It is hard to avoid the Kindle versus iPod comparisons. The history of Apple's conquest of digital music is generally told as the story of Steve Jobs brilliance. But it is easy to forget that he got a huge assist from the very format that the iPod killed: the audio CD. Most people converted their analog music libraries to digital versions before Apple showed up, though they were stored on physical CDs instead of computer hard drives. That put Apple in a prime position to quickly digest our libraries, and before we knew it, we were locked in--iTunes customers for life.
Ever try to "rip" a book? Even Google hasn't been able to figure that one out as part of their digital library initiative. The migration to digital books will be much slower than the migration to digital music, leaving lots of time for competition and open standards to emerge and take over. It is not likely that Amazon will be able to build critical mass around their proprietary file format quickly enough to prevent a more open standard from prevailing. I wouldn't be surprised to see Amazon cave on this one.
3. The Wii Strategy: Own the Device
The new batch of Kindles are attractive products, a vast improvement over the original dud. But there is no hardware advantage to be found anywhere (unlike Apple's patented iPod scroll wheel). Touch is going to level the playing field even further within the next year. Who really wants to fumble with the cramped Kindle joystick nub? Once that happens all e-readers are going to look pretty much the same: thin, touch-based, e-ink slabs, with or without a physical keyboard in putty or...putty.
Amazon, Sony, PlasticLogic, and now Samsung will be forced to compete on minimal functional differences such as network speed (which they don't control), screen size, storage, color, and resolution. These sound a lot more like digital cameras than iPods to me. "Refresh rate" will be the next "megapixel," the obscure technical feature that is marketed to consumers in a vain attempt to make sense of a crowded field of undifferentiated devices. This will be very bad news for Amazon unless they can figure out a unique, and patentable hardware feature. One that transforms the experience of reading books the same way that the Wii remote has transformed the experience of playing video games. Given the trend towards minimal slabs across consumer electronics there is not a lot of room for innovation in hardware other than sensors and feedback. Perhaps the Kindle can be made more "cozy" through various forms of sensory feedback. It could sense the conditions in your room and radiate heat when you are staying up late to read on a cold night. The Kindle could serve as a blanket warmer or a hotplate for your coffee. It could sense when you are dozing off and play soothing music. Or wake you up with a cozy smell in the morning like fresh-brewed coffee or Cinnabon. That might make me reach for it before my smartphone as an increasing number of people are doing before breakfast. I could easily envision a set of sensory themes that can be downloaded and shared from one Kindle to another. This kind of feedback would help to stimulate the sense of contemplation that David Ulin, the book editor for the L.A. Times wrote about so eloquently in a recent post or the "flow state" that Jeff Bezos talks about as inspiring the Kindle in the first place.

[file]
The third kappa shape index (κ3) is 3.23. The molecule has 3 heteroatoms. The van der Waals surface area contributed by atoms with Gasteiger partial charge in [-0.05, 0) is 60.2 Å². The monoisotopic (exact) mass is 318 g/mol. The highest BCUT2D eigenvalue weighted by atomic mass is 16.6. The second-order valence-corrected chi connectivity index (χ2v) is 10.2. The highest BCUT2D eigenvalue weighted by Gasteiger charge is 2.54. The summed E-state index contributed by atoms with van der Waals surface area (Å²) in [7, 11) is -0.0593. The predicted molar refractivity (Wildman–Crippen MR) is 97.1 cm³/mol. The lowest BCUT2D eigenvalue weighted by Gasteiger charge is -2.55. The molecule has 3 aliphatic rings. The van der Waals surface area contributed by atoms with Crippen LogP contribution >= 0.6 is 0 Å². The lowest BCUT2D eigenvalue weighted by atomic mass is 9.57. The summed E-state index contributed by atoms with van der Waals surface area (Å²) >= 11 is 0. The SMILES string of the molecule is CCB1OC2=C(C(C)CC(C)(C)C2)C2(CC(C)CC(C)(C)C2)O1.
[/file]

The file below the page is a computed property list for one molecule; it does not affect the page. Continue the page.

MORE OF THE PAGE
4. The App Store Strategy: Own the Marketplace
While a lot of people bemoan the loss of the physicality of books, I am much more worried about losing the physicality of bookstores. I love to browse for books on shelves. Serendipity plays a much larger role in my book purchases than almost any other category. Amazon has known this for a long time and has built an empire out of innovations in browsing for books (and other products) online. While these features still don't add up to true serendipity, they are powerful tools that have instilled a great deal of loyalty in consumers (my personal favorite being Listmania). But the browsing experience on the Kindle sucks, with top level categories such as "fiction." Why has Amazon been so slow to bring these discovery innovations to the Kindle?